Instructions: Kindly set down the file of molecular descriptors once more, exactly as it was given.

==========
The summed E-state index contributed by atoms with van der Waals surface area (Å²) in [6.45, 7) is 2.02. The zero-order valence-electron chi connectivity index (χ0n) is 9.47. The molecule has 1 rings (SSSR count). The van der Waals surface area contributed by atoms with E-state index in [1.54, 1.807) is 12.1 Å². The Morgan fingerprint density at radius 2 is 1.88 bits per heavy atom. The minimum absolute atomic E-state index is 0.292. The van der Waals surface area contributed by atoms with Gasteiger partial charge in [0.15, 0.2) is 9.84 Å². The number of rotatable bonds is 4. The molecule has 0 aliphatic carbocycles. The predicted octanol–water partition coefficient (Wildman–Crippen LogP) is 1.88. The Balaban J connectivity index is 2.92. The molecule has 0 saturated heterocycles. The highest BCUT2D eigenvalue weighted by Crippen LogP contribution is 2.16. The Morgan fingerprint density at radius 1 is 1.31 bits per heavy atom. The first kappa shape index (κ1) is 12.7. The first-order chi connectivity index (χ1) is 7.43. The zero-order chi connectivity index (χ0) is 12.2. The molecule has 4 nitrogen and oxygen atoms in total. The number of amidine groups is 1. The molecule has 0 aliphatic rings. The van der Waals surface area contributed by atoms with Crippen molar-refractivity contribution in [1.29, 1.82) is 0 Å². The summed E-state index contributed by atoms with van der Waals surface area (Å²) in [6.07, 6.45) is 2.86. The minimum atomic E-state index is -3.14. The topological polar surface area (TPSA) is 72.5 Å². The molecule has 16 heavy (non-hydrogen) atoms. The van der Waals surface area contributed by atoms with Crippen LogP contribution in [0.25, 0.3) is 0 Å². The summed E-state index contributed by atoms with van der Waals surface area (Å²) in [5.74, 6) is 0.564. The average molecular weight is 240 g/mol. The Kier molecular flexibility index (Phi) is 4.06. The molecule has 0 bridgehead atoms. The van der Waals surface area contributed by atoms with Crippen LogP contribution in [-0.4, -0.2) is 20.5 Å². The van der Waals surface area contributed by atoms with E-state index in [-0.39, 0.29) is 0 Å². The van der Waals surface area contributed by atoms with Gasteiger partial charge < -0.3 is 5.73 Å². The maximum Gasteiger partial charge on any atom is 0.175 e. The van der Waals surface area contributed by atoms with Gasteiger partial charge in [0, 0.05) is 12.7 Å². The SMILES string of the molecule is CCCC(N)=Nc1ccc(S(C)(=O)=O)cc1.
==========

The summed E-state index contributed by atoms with van der Waals surface area (Å²) in [6.45, 7) is 2.02. The zero-order valence-electron chi connectivity index (χ0n) is 9.47. The molecule has 1 rings (SSSR count). The van der Waals surface area contributed by atoms with E-state index in [1.54, 1.807) is 12.1 Å². The Morgan fingerprint density at radius 2 is 1.88 bits per heavy atom. The minimum absolute atomic E-state index is 0.292. The van der Waals surface area contributed by atoms with Gasteiger partial charge in [0.15, 0.2) is 9.84 Å². The number of rotatable bonds is 4. The molecule has 0 aliphatic carbocycles. The predicted octanol–water partition coefficient (Wildman–Crippen LogP) is 1.88. The Balaban J connectivity index is 2.92. The molecule has 0 saturated heterocycles. The highest BCUT2D eigenvalue weighted by Crippen LogP contribution is 2.16. The Morgan fingerprint density at radius 1 is 1.31 bits per heavy atom. The first kappa shape index (κ1) is 12.7. The first-order chi connectivity index (χ1) is 7.43. The zero-order chi connectivity index (χ0) is 12.2. The molecule has 4 nitrogen and oxygen atoms in total. The number of amidine groups is 1. The molecule has 0 aliphatic rings. The van der Waals surface area contributed by atoms with Crippen molar-refractivity contribution in [1.29, 1.82) is 0 Å². The summed E-state index contributed by atoms with van der Waals surface area (Å²) in [6.07, 6.45) is 2.86. The minimum atomic E-state index is -3.14. The topological polar surface area (TPSA) is 72.5 Å². The molecule has 16 heavy (non-hydrogen) atoms. The van der Waals surface area contributed by atoms with Crippen LogP contribution in [0.25, 0.3) is 0 Å². The summed E-state index contributed by atoms with van der Waals surface area (Å²) in [5.74, 6) is 0.564. The average molecular weight is 240 g/mol. The Kier molecular flexibility index (Phi) is 4.06. The molecule has 0 bridgehead atoms. The van der Waals surface area contributed by atoms with Crippen LogP contribution in [-0.4, -0.2) is 20.5 Å². The van der Waals surface area contributed by atoms with E-state index in [-0.39, 0.29) is 0 Å². The van der Waals surface area contributed by atoms with Gasteiger partial charge < -0.3 is 5.73 Å². The maximum Gasteiger partial charge on any atom is 0.175 e. The van der Waals surface area contributed by atoms with Gasteiger partial charge in [0, 0.05) is 12.7 Å². The SMILES string of the molecule is CCCC(N)=Nc1ccc(S(C)(=O)=O)cc1.